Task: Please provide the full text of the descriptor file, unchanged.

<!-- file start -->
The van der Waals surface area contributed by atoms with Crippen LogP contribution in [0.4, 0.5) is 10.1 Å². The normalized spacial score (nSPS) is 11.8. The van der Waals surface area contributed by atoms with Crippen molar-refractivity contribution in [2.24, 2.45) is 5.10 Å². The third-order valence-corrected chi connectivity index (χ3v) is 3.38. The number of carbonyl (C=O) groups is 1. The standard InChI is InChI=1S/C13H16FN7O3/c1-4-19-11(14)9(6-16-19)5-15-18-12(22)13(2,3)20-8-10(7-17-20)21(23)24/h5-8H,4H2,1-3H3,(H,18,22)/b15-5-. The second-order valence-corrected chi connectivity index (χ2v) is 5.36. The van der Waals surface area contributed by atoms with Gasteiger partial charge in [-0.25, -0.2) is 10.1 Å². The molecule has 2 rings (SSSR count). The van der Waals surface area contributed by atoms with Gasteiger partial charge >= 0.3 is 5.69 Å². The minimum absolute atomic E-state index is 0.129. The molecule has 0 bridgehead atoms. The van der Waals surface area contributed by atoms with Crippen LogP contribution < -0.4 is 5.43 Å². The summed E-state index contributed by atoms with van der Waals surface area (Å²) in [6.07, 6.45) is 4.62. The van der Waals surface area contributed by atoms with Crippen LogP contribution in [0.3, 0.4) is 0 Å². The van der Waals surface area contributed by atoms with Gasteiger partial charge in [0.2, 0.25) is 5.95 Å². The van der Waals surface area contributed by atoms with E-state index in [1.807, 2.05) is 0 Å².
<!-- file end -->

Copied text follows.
The van der Waals surface area contributed by atoms with Crippen LogP contribution in [0.4, 0.5) is 10.1 Å². The normalized spacial score (nSPS) is 11.8. The van der Waals surface area contributed by atoms with Crippen molar-refractivity contribution in [2.24, 2.45) is 5.10 Å². The third-order valence-corrected chi connectivity index (χ3v) is 3.38. The number of carbonyl (C=O) groups is 1. The standard InChI is InChI=1S/C13H16FN7O3/c1-4-19-11(14)9(6-16-19)5-15-18-12(22)13(2,3)20-8-10(7-17-20)21(23)24/h5-8H,4H2,1-3H3,(H,18,22)/b15-5-. The second-order valence-corrected chi connectivity index (χ2v) is 5.36. The van der Waals surface area contributed by atoms with Gasteiger partial charge in [-0.25, -0.2) is 10.1 Å². The molecule has 2 rings (SSSR count). The van der Waals surface area contributed by atoms with Gasteiger partial charge >= 0.3 is 5.69 Å². The minimum absolute atomic E-state index is 0.129. The molecule has 0 bridgehead atoms. The van der Waals surface area contributed by atoms with Crippen LogP contribution < -0.4 is 5.43 Å². The summed E-state index contributed by atoms with van der Waals surface area (Å²) in [6.07, 6.45) is 4.62. The van der Waals surface area contributed by atoms with Crippen LogP contribution in [0.3, 0.4) is 0 Å². The van der Waals surface area contributed by atoms with Gasteiger partial charge in [0.2, 0.25) is 5.95 Å². The van der Waals surface area contributed by atoms with E-state index in [1.807, 2.05) is 0 Å².